Friends of Grasslands
supporting native grassy ecosystems
PO Box 440
Macquarie ACT 2614
Phone: 02 62.. ....
Referral Business Entry Point, EIA
Policy Section (EPBC Act)
Approvals and Wildlife Division
Department of the Environment, Water, Heritage and the Arts
GPO Box 787
Canberra ACT 2601
Hotel and Carpark
Development, Section 22 Barton, ACT: reconsideration request
Reference number: 2012/6606
From the Preliminary Documentation report in the reconsideration request documentation for the proposed development adjoining York Park in Barton, it appears to Friends of Grasslands (FOG) that the addition environmental information supporting the developer’s claim that this should not be a controlled action relates to the argument that winter shading from the development is not likely to affect Golden Sun Moth (GSM) larval development. In particular, the argument appears to be based on two assumptions concerning GSM larvae: that the larvae will occur at greater soil depths at York Park, and that the larvae may move up or down through the soil profile in response to changes in environmental conditions (section 6.5.1, p24).
FOG does not consider that there is sufficient scientific evidence to support either assumption at this point in time. In this context FOG notes that Anett Richter and William Osborne are of the view that “…the behaviour and ecological requirements of the [GSM] larvae are not known” (Richter and Osborne, Final Report: Golden Sun Moth (Synemon Plana) at the former Belconnen Naval Transmitting Station: Larval abundance and floristic composition and structure at contaminated sites in NTG, University of Canberra, 2009). The same report noted that GSM larvae are concentrated in the top layers of the soil at this site, between 0.3cm and 4.0cm in winter.
In relation to the comment that GSM larvae are commonly found at 10 cm, FOG’s understanding was that the research being undertaken at the University of Canberra was in relation to translocation of GSM larvae rather than a study of the characteristics of the larvae. As the results of this research have not yet been published, it is not clear to FOG whether this observation could apply to the GSM larvae at York Park, since there is no information available to us about it, including the types of soil in question, the range of depths GSM larvae were found at, the time of year the observations were made, or whether the comment related to a casual observation or to part of the core research being undertaken.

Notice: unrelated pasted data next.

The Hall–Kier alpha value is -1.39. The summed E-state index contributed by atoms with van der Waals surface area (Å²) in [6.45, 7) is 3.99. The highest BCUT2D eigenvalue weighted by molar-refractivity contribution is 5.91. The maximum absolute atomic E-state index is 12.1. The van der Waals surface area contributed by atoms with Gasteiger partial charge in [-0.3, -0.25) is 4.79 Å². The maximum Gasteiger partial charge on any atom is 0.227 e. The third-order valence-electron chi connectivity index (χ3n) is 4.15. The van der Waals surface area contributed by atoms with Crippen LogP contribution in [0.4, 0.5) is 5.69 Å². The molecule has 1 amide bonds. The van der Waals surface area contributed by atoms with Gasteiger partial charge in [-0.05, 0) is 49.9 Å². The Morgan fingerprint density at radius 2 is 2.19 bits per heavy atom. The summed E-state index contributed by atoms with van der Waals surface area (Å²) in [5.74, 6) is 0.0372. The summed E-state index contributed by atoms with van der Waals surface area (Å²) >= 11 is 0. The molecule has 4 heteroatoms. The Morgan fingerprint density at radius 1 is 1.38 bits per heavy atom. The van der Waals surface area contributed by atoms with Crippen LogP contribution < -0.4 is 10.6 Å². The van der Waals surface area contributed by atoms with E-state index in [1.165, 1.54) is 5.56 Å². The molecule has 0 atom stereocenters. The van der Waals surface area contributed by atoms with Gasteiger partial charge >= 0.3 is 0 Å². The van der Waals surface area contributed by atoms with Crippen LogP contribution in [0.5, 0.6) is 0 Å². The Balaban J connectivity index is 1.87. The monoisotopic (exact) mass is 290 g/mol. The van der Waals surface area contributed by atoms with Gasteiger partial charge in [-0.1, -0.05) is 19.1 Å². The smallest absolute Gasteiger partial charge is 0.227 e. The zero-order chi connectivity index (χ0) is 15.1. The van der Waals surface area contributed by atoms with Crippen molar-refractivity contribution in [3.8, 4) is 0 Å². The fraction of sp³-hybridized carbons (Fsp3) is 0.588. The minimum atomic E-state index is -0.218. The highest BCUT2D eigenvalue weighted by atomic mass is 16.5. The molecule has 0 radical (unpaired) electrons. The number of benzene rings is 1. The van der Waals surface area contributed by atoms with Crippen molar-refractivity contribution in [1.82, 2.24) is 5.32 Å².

In relation to the assumption that larvae may move up or down through the soil profile, FOG is not aware of any research that indicates that this does not have a negative impact on the larval development. For example, if GSM larvae are forced to a lower level in the soil due to shading, will their feeding requirements be met adequately at this level? If there are greater temperature fluctuations on a daily basis, do the larvae move more frequently and, if so, what is the energetic cost of this movement in terms of their long term survival?
In relation to the subsequent analysis of soil temperature, solar exposure and air temperature, FOG’s view is that it needs careful examination. From the data, it appears that at shallower soil depths, soil temperature is affected by solar exposure at all times of the year. Also, the shading data only matches up with the data from this analysis for June, so it is not clear how much of the site would be affected by shading in May and August, when the analysis indicates a stronger relationship between solar exposure and soil temperature.
In the case of a critically endangered species such as the GSM, FOG considers that decisions about development proposals should be based on whether there is any scientific evidence that proposed changes will not impact on the species viability. Until this evidence is available, any assumptions made should err on the conservative side. In the case of York Park, FOG does not consider the additional evidence sufficient to remove its objections to the proposed development.
21 March 2013